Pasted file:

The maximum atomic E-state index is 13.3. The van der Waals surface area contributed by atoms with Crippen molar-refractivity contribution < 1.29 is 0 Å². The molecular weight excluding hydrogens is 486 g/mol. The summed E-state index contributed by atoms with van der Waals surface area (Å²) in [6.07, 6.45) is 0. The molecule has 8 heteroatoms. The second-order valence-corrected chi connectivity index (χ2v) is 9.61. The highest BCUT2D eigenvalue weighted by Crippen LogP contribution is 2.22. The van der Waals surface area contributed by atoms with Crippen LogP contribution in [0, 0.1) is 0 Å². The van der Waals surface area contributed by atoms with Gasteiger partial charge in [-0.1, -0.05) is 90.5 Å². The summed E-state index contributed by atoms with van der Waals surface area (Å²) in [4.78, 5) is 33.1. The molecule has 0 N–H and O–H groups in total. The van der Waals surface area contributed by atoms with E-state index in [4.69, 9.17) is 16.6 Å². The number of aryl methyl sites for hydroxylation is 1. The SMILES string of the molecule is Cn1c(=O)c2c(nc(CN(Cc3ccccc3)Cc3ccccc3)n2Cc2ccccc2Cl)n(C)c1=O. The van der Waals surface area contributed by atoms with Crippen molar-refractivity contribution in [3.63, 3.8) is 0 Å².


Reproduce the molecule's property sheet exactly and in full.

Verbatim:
The maximum atomic E-state index is 13.3. The van der Waals surface area contributed by atoms with Crippen molar-refractivity contribution < 1.29 is 0 Å². The molecular weight excluding hydrogens is 486 g/mol. The summed E-state index contributed by atoms with van der Waals surface area (Å²) in [6.07, 6.45) is 0. The molecule has 8 heteroatoms. The second-order valence-corrected chi connectivity index (χ2v) is 9.61. The highest BCUT2D eigenvalue weighted by Crippen LogP contribution is 2.22. The van der Waals surface area contributed by atoms with Crippen LogP contribution in [0, 0.1) is 0 Å². The van der Waals surface area contributed by atoms with Gasteiger partial charge in [-0.1, -0.05) is 90.5 Å². The summed E-state index contributed by atoms with van der Waals surface area (Å²) in [4.78, 5) is 33.1. The molecule has 0 N–H and O–H groups in total. The van der Waals surface area contributed by atoms with E-state index in [4.69, 9.17) is 16.6 Å². The number of aryl methyl sites for hydroxylation is 1. The SMILES string of the molecule is Cn1c(=O)c2c(nc(CN(Cc3ccccc3)Cc3ccccc3)n2Cc2ccccc2Cl)n(C)c1=O. The van der Waals surface area contributed by atoms with Crippen molar-refractivity contribution in [3.63, 3.8) is 0 Å².